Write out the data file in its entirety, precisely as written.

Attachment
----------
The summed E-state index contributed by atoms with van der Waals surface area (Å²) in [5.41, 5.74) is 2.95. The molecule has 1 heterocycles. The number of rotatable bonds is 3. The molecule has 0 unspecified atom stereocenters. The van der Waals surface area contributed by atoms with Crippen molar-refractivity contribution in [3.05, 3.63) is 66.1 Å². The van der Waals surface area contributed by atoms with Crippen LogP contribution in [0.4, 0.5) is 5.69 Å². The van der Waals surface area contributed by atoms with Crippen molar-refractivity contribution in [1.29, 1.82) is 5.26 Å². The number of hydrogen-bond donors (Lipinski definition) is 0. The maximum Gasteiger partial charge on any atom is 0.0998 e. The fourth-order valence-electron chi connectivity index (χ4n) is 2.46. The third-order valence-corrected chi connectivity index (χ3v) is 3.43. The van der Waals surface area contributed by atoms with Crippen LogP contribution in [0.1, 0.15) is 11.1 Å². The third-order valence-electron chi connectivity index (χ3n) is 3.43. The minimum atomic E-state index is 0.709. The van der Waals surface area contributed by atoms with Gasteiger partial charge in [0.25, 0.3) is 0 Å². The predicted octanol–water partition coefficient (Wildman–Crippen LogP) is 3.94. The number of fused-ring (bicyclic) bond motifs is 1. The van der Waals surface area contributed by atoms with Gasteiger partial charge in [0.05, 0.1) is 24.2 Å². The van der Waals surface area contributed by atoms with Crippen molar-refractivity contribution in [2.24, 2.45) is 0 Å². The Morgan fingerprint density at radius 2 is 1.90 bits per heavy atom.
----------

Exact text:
The summed E-state index contributed by atoms with van der Waals surface area (Å²) in [5.41, 5.74) is 2.95. The molecule has 1 heterocycles. The number of rotatable bonds is 3. The molecule has 0 unspecified atom stereocenters. The van der Waals surface area contributed by atoms with Crippen molar-refractivity contribution in [3.05, 3.63) is 66.1 Å². The van der Waals surface area contributed by atoms with Crippen LogP contribution in [0.4, 0.5) is 5.69 Å². The van der Waals surface area contributed by atoms with Crippen molar-refractivity contribution in [1.29, 1.82) is 5.26 Å². The number of hydrogen-bond donors (Lipinski definition) is 0. The maximum Gasteiger partial charge on any atom is 0.0998 e. The fourth-order valence-electron chi connectivity index (χ4n) is 2.46. The third-order valence-corrected chi connectivity index (χ3v) is 3.43. The van der Waals surface area contributed by atoms with Crippen LogP contribution in [0.1, 0.15) is 11.1 Å². The third-order valence-electron chi connectivity index (χ3n) is 3.43. The minimum atomic E-state index is 0.709. The van der Waals surface area contributed by atoms with Gasteiger partial charge in [0.25, 0.3) is 0 Å². The predicted octanol–water partition coefficient (Wildman–Crippen LogP) is 3.94. The number of fused-ring (bicyclic) bond motifs is 1. The van der Waals surface area contributed by atoms with Gasteiger partial charge in [0.05, 0.1) is 24.2 Å². The van der Waals surface area contributed by atoms with Crippen molar-refractivity contribution in [2.24, 2.45) is 0 Å². The Morgan fingerprint density at radius 2 is 1.90 bits per heavy atom.